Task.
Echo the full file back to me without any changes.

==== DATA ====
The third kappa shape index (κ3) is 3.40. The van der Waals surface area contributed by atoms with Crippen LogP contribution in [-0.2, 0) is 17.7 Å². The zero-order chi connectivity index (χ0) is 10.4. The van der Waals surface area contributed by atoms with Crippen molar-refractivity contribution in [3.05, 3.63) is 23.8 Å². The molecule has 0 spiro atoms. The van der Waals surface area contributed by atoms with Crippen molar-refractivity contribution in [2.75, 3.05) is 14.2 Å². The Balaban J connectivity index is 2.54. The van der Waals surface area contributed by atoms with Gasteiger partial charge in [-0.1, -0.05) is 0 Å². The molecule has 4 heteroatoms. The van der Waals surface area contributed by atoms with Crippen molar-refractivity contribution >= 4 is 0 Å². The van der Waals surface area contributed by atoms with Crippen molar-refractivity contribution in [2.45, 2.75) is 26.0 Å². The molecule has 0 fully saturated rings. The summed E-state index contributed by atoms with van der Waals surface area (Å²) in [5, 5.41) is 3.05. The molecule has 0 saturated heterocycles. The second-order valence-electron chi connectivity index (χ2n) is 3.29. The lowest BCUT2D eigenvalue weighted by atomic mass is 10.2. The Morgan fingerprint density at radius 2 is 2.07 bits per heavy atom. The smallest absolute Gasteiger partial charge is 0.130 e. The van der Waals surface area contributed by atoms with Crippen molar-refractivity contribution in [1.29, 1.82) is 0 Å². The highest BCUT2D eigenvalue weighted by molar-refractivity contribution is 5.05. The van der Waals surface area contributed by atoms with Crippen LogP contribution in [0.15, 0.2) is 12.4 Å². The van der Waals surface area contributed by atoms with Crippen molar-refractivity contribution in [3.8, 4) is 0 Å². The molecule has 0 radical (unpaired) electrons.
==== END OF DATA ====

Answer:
The third kappa shape index (κ3) is 3.40. The van der Waals surface area contributed by atoms with Crippen LogP contribution in [-0.2, 0) is 17.7 Å². The zero-order chi connectivity index (χ0) is 10.4. The van der Waals surface area contributed by atoms with Crippen molar-refractivity contribution in [3.05, 3.63) is 23.8 Å². The molecule has 0 spiro atoms. The van der Waals surface area contributed by atoms with Crippen molar-refractivity contribution in [2.75, 3.05) is 14.2 Å². The Balaban J connectivity index is 2.54. The van der Waals surface area contributed by atoms with Gasteiger partial charge in [-0.1, -0.05) is 0 Å². The molecule has 4 heteroatoms. The van der Waals surface area contributed by atoms with Crippen molar-refractivity contribution >= 4 is 0 Å². The van der Waals surface area contributed by atoms with Crippen molar-refractivity contribution in [2.45, 2.75) is 26.0 Å². The molecule has 0 fully saturated rings. The summed E-state index contributed by atoms with van der Waals surface area (Å²) in [5, 5.41) is 3.05. The molecule has 0 saturated heterocycles. The second-order valence-electron chi connectivity index (χ2n) is 3.29. The lowest BCUT2D eigenvalue weighted by atomic mass is 10.2. The Morgan fingerprint density at radius 2 is 2.07 bits per heavy atom. The smallest absolute Gasteiger partial charge is 0.130 e. The van der Waals surface area contributed by atoms with Crippen molar-refractivity contribution in [1.29, 1.82) is 0 Å². The highest BCUT2D eigenvalue weighted by molar-refractivity contribution is 5.05. The van der Waals surface area contributed by atoms with Crippen LogP contribution in [0.15, 0.2) is 12.4 Å². The van der Waals surface area contributed by atoms with Crippen molar-refractivity contribution in [3.8, 4) is 0 Å². The molecule has 0 radical (unpaired) electrons.